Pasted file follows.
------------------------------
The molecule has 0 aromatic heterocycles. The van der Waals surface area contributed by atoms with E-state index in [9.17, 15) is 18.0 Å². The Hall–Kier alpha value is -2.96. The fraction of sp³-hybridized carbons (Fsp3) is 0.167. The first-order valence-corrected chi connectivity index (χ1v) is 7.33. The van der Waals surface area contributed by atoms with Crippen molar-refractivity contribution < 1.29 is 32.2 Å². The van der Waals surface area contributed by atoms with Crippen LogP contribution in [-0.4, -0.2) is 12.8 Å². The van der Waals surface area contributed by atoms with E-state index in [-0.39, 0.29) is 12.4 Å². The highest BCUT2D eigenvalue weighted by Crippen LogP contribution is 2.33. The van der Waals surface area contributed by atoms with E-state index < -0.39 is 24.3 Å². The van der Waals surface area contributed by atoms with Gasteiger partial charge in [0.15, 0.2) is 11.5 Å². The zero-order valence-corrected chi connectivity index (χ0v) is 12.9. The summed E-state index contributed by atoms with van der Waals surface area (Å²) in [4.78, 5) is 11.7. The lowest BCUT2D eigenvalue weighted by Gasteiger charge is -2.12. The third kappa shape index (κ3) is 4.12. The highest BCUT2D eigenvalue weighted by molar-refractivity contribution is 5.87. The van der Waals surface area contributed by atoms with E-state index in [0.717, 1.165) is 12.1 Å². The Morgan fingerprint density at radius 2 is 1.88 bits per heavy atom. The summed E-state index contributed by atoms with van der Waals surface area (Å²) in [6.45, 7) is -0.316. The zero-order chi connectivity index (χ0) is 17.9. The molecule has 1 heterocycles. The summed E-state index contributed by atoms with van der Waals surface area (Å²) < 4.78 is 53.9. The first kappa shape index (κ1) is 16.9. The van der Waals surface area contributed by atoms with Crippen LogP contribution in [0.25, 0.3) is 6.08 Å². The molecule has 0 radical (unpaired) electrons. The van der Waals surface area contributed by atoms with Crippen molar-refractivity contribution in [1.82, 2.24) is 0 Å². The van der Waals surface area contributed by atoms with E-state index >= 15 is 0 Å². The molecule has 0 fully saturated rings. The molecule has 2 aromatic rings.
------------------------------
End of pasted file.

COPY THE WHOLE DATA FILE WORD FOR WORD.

The molecule has 0 aromatic heterocycles. The van der Waals surface area contributed by atoms with E-state index in [9.17, 15) is 18.0 Å². The Hall–Kier alpha value is -2.96. The fraction of sp³-hybridized carbons (Fsp3) is 0.167. The first-order valence-corrected chi connectivity index (χ1v) is 7.33. The van der Waals surface area contributed by atoms with Crippen molar-refractivity contribution < 1.29 is 32.2 Å². The van der Waals surface area contributed by atoms with Crippen LogP contribution in [-0.4, -0.2) is 12.8 Å². The van der Waals surface area contributed by atoms with E-state index in [-0.39, 0.29) is 12.4 Å². The highest BCUT2D eigenvalue weighted by Crippen LogP contribution is 2.33. The van der Waals surface area contributed by atoms with E-state index < -0.39 is 24.3 Å². The van der Waals surface area contributed by atoms with Gasteiger partial charge in [0.15, 0.2) is 11.5 Å². The zero-order valence-corrected chi connectivity index (χ0v) is 12.9. The summed E-state index contributed by atoms with van der Waals surface area (Å²) in [4.78, 5) is 11.7. The lowest BCUT2D eigenvalue weighted by Gasteiger charge is -2.12. The third kappa shape index (κ3) is 4.12. The highest BCUT2D eigenvalue weighted by molar-refractivity contribution is 5.87. The van der Waals surface area contributed by atoms with E-state index in [0.717, 1.165) is 12.1 Å². The Morgan fingerprint density at radius 2 is 1.88 bits per heavy atom. The summed E-state index contributed by atoms with van der Waals surface area (Å²) in [6.45, 7) is -0.316. The zero-order chi connectivity index (χ0) is 17.9. The molecule has 1 heterocycles. The summed E-state index contributed by atoms with van der Waals surface area (Å²) < 4.78 is 53.9. The first kappa shape index (κ1) is 16.9. The van der Waals surface area contributed by atoms with Crippen LogP contribution in [0.25, 0.3) is 6.08 Å². The molecule has 0 radical (unpaired) electrons. The van der Waals surface area contributed by atoms with Crippen molar-refractivity contribution in [1.82, 2.24) is 0 Å². The van der Waals surface area contributed by atoms with E-state index >= 15 is 0 Å². The molecule has 0 fully saturated rings. The molecule has 2 aromatic rings.